12. The fluid jet cutting system as recited in claim 1 further comprising an abrasive hopper and a manifold with said abrasive hopper supported on said manifold and said abrasive hopper feeding through said manifold and into said abrasive feed line, and said manifold supporting a pressurizable enclosure which is in communication with said abrasive feed line.
13. The fluid jet cutting system as recited in claim 11 wherein said fitting is positioned closer to an inlet location for abrasive in said abrasive line than to an outlet opening into said nozzle.
14. The fluid jet cutting system as recited in claim 1 further comprising an abrasive hopper and an adjustable stop which is positioned between an output location of said hopper and an in feed location for said abrasive feed line feeding into said nozzle and an air driven driver for adjusting said stop to different flow through settings.
15. The fluid jet cutting system as recited in claim 1 further comprising a hazardous duty robot with a nozzle mount on which said nozzle is supported, and said nozzle mount including a grasping member and a mounting assembly which is secured to an exterior section of said grasping member.
16. The fluid jet cutting system as recited in claim 15 wherein said grasping member includes a multi-prong assembly with said prongs being supported in a fashion providing for expansion and contraction and said nozzle being mounted on one of said prongs.
17. The fluid jet cutting system as recited in claim 16 further comprising control means for adjusting said prongs to different radial locations and initiating and discontinuing fluid jet cutting flow at different radial locations of said nozzle.
18. The fluid jet cutting system as recited in claim 16 comprising rotating said grasping arm for greater than 360 degrees to repeat a cut over of a portion of a previously impacted cut path.
19. The fluid jet cutting system as recited in claim 1 further comprising a nozzle mount which orientates, during operation of said fluid jet cutting system, said nozzle at other than a vertical orientation.
20. The fluid jet cutting system as recited in claim 19 wherein other than a vertical orientation includes an orientation more horizontal than vertical.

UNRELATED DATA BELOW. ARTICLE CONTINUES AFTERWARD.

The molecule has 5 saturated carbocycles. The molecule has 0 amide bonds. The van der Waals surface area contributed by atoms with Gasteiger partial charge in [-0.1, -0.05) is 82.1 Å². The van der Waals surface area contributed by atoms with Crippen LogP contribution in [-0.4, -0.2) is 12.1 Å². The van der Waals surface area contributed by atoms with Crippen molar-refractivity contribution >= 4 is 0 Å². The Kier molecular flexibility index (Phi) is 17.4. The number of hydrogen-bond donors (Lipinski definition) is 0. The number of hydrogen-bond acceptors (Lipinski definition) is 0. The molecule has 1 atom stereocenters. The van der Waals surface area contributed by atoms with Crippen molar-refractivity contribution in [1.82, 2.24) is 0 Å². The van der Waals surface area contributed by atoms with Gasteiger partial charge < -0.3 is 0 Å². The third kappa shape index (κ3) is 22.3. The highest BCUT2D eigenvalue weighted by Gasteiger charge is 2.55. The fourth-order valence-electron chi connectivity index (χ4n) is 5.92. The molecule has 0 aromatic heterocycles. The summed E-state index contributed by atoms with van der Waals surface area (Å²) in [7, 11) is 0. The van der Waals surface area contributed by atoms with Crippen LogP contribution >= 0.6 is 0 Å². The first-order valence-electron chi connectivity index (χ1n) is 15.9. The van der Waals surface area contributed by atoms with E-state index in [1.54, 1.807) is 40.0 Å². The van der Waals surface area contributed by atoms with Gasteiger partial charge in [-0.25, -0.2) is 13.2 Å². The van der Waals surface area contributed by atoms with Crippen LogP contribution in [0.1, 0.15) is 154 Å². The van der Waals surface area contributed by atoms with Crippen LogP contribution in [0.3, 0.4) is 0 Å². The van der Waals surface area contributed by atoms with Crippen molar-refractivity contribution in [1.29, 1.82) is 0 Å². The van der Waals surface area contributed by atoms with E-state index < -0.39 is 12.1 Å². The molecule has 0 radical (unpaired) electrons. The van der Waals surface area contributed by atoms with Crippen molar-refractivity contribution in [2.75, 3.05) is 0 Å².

21. The fluid jet cutting system as recited in claim 1 wherein said purge line has a pressure level of 10 to 20 psi.
22. The fluid jet cutting system as recited in claim 1 wherein said nozzle is supported on a movable support.
23. The fluid jet cutting system as recited in claim 22 wherein said movable support includes an autonomous or remotely operated hazardous duty robot with a manipulation arm on which said nozzle is supported.
24. The fluid jet cutting system as recited in claim 23 further comprising a grasping device supported by said arm and attached to an outer portion of said grasping device so as to enable continued use of said grasping device for grasping functions.
25. A fluid jet cutting system, comprising:
a nozzle;
a fluid communication line in fluid communication with said nozzle;
an abrasive feed line in communication with said nozzle; and
means for preventing fluid entry into the abrasive communication line at times when a sufficient vacuum level has not been generated by fluid flow exiting said nozzle.
26. The fluid jet cutting system as recited in claim 25 further comprising a nozzle mount which orientates, during operation of said fluid jet cutting system, said nozzle at other than a vertical orientation.
27. The fluid jet cutting system as recited in claim 26 wherein other than a vertical orientation includes an orientation more horizontal than vertical.
28. The fluid jet cutting system as recited in claim 25 wherein said nozzle is supported on a movable support.
29. The fluid jet cutting system as recited in claim 28 wherein said movable support includes an autonomous or remotely operated hazardous duty robot with a manipulation arm on which said nozzle is supported.
30. The fluid jet cutting system as recited in claim 29 further comprising a grasping unit supported by said arm and said nozzle being attached to an outer portion of said grasping unit so as to enable continued use of said grasping unit for grasping functions.
31. A fluid jet cutting system, comprising:
a nozzle;
a fluid communication line in fluid communication with said nozzle;
an abrasive feed line in communication with said nozzle; and
a movable support supporting said nozzle, said movable support including a grasping device and said grasping device supporting said nozzle at a location which provides for continued use of said grasper.
32. The fluid jet cutting system as recited in claim 31 wherein said grasping device includes expandable and collapsible prongs and said nozzle is supported on an outer portion of one of said prongs.
33. The fluid jet cutting system as recited in claim 32 wherein said movable support further comprises an autonomous or remote hazardous duty robot which supports said grasping device.